The political activism of Chile’s student protestors for improved and financially accessible higher education and healthcare is an essential and relatable display of the natural human drive and desire to achieve a wholly responsive and effective democracy with equitable access to individual and community progress. These students furthermore emphasize a democracy’s need for a participatory and informed constituency to combat social and economic inequalities.
Affordable healthcare is a basic need for everyone in a society; that is clear enough. It is also not unreasonable to argue, that with the last decades’ transition into a global and technology-based economy, higher education is also necessary for the advancement of individuals and their greater communities. Thus, access to these services should be a priority of a functioning society and its governing administration.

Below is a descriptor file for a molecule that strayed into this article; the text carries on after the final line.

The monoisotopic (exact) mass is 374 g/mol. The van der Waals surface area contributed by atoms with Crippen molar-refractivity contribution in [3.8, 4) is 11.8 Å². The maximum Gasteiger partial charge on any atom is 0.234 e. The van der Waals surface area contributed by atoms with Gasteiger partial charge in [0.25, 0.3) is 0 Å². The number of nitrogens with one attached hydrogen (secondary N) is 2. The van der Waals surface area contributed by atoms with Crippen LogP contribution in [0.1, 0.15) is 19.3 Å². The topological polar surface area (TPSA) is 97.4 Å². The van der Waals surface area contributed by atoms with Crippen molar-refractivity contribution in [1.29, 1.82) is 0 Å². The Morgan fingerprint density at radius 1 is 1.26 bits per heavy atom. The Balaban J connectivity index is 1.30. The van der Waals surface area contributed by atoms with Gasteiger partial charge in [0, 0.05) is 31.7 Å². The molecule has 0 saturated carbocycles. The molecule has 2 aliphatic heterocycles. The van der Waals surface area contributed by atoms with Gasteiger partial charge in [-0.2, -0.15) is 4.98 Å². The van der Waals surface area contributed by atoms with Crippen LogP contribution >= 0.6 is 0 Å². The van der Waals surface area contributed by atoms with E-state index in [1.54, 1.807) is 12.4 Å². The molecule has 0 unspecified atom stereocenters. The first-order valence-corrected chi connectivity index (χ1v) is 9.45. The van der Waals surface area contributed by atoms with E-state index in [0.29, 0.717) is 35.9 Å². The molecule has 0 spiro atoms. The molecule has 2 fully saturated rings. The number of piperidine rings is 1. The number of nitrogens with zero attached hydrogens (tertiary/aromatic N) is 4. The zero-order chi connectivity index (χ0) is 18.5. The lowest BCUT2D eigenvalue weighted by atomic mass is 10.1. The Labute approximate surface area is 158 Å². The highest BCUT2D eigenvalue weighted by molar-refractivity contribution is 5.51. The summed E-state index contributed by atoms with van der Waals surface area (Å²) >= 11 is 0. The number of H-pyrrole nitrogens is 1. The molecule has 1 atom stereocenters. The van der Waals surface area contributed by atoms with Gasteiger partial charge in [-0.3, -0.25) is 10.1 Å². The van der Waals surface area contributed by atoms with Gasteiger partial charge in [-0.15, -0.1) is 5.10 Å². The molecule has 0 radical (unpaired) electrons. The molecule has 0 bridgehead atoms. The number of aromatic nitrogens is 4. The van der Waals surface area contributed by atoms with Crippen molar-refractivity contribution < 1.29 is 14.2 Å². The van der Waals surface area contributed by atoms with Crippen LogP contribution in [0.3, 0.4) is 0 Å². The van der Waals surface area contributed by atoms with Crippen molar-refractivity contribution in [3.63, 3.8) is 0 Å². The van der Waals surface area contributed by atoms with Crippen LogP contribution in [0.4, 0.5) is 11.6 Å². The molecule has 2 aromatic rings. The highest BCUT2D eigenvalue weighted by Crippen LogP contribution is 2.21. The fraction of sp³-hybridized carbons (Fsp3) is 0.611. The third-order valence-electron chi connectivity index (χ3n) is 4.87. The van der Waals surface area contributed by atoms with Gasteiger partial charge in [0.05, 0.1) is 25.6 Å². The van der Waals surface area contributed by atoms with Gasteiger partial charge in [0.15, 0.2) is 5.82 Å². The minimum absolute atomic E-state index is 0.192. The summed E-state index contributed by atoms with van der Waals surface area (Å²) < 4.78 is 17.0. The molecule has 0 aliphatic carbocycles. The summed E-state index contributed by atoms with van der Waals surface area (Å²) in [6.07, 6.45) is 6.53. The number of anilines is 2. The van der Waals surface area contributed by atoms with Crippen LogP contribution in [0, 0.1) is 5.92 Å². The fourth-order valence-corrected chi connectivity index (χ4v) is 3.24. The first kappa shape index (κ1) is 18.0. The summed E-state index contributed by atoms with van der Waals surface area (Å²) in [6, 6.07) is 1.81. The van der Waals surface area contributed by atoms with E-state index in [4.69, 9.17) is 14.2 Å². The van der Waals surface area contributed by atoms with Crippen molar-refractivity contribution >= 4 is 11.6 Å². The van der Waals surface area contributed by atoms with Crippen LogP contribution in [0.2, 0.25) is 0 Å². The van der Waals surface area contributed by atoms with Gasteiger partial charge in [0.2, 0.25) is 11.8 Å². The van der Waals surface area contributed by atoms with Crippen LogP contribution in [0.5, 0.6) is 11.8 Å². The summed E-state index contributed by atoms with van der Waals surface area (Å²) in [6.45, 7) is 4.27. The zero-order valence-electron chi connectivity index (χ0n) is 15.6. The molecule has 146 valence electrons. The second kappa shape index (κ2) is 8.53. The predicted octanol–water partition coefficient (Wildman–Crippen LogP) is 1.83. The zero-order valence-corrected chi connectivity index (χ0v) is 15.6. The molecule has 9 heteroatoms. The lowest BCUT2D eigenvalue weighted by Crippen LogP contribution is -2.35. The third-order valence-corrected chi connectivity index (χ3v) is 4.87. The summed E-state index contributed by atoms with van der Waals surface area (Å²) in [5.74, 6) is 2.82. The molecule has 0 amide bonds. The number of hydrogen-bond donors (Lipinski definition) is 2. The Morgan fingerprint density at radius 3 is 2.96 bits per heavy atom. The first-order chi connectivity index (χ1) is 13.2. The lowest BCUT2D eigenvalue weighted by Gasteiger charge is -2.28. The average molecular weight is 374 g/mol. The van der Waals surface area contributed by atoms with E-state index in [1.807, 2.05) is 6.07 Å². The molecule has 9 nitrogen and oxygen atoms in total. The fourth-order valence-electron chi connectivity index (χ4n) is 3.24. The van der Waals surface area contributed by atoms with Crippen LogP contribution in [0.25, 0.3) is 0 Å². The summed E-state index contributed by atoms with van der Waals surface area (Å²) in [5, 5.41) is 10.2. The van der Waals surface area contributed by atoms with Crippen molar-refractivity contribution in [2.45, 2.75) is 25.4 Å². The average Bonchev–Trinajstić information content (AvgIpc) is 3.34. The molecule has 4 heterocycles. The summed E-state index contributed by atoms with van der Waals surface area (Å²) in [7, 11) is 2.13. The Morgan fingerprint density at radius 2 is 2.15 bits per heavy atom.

According to Dahl, a true democracy must be based on the government’s responsiveness to its citizens’ needs, and there must be avenues for citizens to organize and express their needs to their government, such as these students in Chile are attempting to accomplish now. Drawing directly from Dahl’s 1972 publication, to meet the basic standards of the author’s definition of a legitimate democracy, the public must be able to formulate and signify their preferences. Their preferences should furthermore be “weighed equally in the conduct of the government […] weighted with no discrimination because of the content or source of the preferences.”
The protesters in Chile have clearly and courageously signified their preference for affordable and quality education and healthcare, but will the government respond to the demands of this ambitious generation? The Chilean government has so far offered certain concessions such as increased pensions, in its attempt to placate the protestors and avoid further civilian-police violence –which has already left over 20 dead and well over a thousand injured, including those with eye injuries.